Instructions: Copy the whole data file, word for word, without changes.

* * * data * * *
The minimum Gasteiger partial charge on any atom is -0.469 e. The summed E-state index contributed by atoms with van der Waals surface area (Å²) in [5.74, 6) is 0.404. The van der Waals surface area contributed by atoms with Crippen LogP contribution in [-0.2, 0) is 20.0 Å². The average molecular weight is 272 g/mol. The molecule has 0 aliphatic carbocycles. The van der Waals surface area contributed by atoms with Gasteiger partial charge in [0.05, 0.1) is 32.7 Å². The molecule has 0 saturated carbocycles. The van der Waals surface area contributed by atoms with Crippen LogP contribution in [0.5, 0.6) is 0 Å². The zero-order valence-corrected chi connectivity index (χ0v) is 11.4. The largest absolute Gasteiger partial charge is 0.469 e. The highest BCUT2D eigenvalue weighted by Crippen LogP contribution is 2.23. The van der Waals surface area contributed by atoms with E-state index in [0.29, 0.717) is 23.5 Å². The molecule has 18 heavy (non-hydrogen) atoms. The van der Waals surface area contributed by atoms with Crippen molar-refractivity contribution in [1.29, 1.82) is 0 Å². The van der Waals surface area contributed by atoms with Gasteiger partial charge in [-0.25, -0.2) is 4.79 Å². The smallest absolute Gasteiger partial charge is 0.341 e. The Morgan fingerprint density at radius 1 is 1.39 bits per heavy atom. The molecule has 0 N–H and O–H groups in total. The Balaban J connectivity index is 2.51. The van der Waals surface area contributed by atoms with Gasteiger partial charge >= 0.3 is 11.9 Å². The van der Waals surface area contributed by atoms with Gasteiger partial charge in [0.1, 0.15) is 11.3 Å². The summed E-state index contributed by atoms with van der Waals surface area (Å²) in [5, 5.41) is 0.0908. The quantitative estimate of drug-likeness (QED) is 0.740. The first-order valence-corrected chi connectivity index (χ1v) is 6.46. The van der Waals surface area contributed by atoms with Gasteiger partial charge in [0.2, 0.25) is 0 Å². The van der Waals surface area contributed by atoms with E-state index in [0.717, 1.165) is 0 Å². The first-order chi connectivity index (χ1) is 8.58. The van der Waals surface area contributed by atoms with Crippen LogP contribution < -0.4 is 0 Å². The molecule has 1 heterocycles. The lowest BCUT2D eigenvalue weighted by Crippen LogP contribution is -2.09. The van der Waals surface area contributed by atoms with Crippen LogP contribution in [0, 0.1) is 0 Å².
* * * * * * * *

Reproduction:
The minimum Gasteiger partial charge on any atom is -0.469 e. The summed E-state index contributed by atoms with van der Waals surface area (Å²) in [5.74, 6) is 0.404. The van der Waals surface area contributed by atoms with Crippen LogP contribution in [-0.2, 0) is 20.0 Å². The average molecular weight is 272 g/mol. The molecule has 0 aliphatic carbocycles. The van der Waals surface area contributed by atoms with Gasteiger partial charge in [0.05, 0.1) is 32.7 Å². The molecule has 0 saturated carbocycles. The van der Waals surface area contributed by atoms with Crippen LogP contribution in [0.5, 0.6) is 0 Å². The zero-order valence-corrected chi connectivity index (χ0v) is 11.4. The largest absolute Gasteiger partial charge is 0.469 e. The highest BCUT2D eigenvalue weighted by Crippen LogP contribution is 2.23. The van der Waals surface area contributed by atoms with E-state index in [0.29, 0.717) is 23.5 Å². The molecule has 18 heavy (non-hydrogen) atoms. The van der Waals surface area contributed by atoms with Crippen molar-refractivity contribution in [1.29, 1.82) is 0 Å². The van der Waals surface area contributed by atoms with Gasteiger partial charge in [-0.25, -0.2) is 4.79 Å². The smallest absolute Gasteiger partial charge is 0.341 e. The Morgan fingerprint density at radius 1 is 1.39 bits per heavy atom. The molecule has 0 N–H and O–H groups in total. The Balaban J connectivity index is 2.51. The van der Waals surface area contributed by atoms with Gasteiger partial charge >= 0.3 is 11.9 Å². The van der Waals surface area contributed by atoms with Gasteiger partial charge in [0.1, 0.15) is 11.3 Å². The summed E-state index contributed by atoms with van der Waals surface area (Å²) in [5, 5.41) is 0.0908. The quantitative estimate of drug-likeness (QED) is 0.740. The first-order valence-corrected chi connectivity index (χ1v) is 6.46. The van der Waals surface area contributed by atoms with Gasteiger partial charge in [0.2, 0.25) is 0 Å². The van der Waals surface area contributed by atoms with E-state index in [0.717, 1.165) is 0 Å². The first-order chi connectivity index (χ1) is 8.58. The van der Waals surface area contributed by atoms with Crippen LogP contribution < -0.4 is 0 Å². The molecule has 1 heterocycles. The lowest BCUT2D eigenvalue weighted by Crippen LogP contribution is -2.09. The van der Waals surface area contributed by atoms with Crippen LogP contribution in [0, 0.1) is 0 Å².